The findings and conclusions in these presentations have not been formally disseminated by the Centers for Disease Control and Prevention and should not be construed to represent any agency determination or policy.

Tuesday, May 9, 2006 - 10:45 AM

Frequent Detection of Asymptomatic Sexually Transmitted Diseases (STD) among HIV-infected and High Risk HIV-uninfected MSM at a Boston Community Health Center

Kenneth H. Mayer1, Matthew J. Mimiaga2, Donna J. Helms3, Thomas Bertrand4, David Novak5, Chris Grasso6, and Catherine McLean3. (1) Fenway Community Health and Brown University/Miriam Hospital, 7 Haviland Street, Boston, MA, USA, (2) Fenway Community Health and Harvard Medical School, Prudential Tower, 4th Floor, 800 Boylston Street, Boston, MA, USA, (3) Division of STD Prevention, Centers for Disease Control and Prevention, 1600 Clifton Rd, Mailstop E-02, Atlanta, GA, USA, (4) STD Director, Massachusetts Dept. of Health, Boston, MA, USA, (5) Massachusetts Department of Public Health, Boston, MA, USA, (6) Fenway Community Health, Boston, MA, USA

Fenway Community Health (FCH) is the largest provider of care for MSM in New England with 27,642 MSM visits from 2002 through 2004. Overall, 1,000 HIV-infected and more than 10,000 HIV-uninfected MSM receive primary care at FCH.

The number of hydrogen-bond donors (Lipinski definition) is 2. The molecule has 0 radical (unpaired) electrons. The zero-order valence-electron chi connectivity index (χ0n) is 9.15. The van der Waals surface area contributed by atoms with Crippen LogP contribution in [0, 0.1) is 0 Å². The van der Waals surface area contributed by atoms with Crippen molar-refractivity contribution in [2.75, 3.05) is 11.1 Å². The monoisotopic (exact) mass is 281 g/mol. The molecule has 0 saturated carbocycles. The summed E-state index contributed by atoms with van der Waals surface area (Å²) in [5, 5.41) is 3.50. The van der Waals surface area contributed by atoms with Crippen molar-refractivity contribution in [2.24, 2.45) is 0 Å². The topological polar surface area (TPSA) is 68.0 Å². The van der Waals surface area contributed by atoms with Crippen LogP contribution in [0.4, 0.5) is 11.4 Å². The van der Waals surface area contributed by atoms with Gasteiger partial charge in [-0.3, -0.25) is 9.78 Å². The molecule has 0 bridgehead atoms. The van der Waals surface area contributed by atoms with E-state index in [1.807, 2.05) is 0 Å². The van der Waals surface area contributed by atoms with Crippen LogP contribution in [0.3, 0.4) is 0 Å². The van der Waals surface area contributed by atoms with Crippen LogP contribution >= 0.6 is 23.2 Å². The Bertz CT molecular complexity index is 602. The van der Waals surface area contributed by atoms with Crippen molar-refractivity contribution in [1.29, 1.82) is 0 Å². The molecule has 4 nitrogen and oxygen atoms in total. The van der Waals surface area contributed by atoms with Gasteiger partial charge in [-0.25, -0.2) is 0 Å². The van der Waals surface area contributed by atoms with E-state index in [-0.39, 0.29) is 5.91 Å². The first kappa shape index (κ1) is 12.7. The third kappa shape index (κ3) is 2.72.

To evaluate the prevalence of specific STDs among men screened for an STD at FCH, comparing HIV-infected with HIV-uninfected men.

The FCH electronic database was reviewed for HIV status and STD test results for all male visits 2002-2004. Data were collected as part of the CDC's MSM Prevalence Monitoring Project. The percent of patients positive for specific STDs and time trends by HIV status were compared using chi-square tests of independence.

In 2002-2004, 8277 men were tested for at least one STD; 25.8% of the tests were done for HIV-infected clients. HIV-infected men were more likely to test positive for an STD than HIV-uninfected men (p<0.0001). Urethral gonorrhea was the most common diagnosis: 17.9% in HIV-infected and 12.0% in HIV-uninfected men (p<0.0001). The percent positive for rectal and pharyngeal gonorrhea, and urethral chlamydial infection, were comparable between HIV-infected and HIV-uninfected men. However, 10.3% of the HIV-infected and 2.5% of the HIV-uninfected men had a reactive syphilis serologic test (p<0.0001). HIV-infected men were more likely to be asymptomatic than HIV-uninfected men at the time of their diagnosis (p<0.001)

STDs were frequently detected among HIV-infected and HIV-uninfected men; Urethral gonorrhea and syphilis seroreactivity were most commonly diagnosed. HIV-infected men more often had an asymptomatic STD, and the overall STD burden was greater in HIV-infected than in HIV-uninfected men.

The ongoing bacterial STD epidemic among New England MSM necessitates new and innovative prevention interventions in order to decrease STD morbidity and avoid further HIV transmission.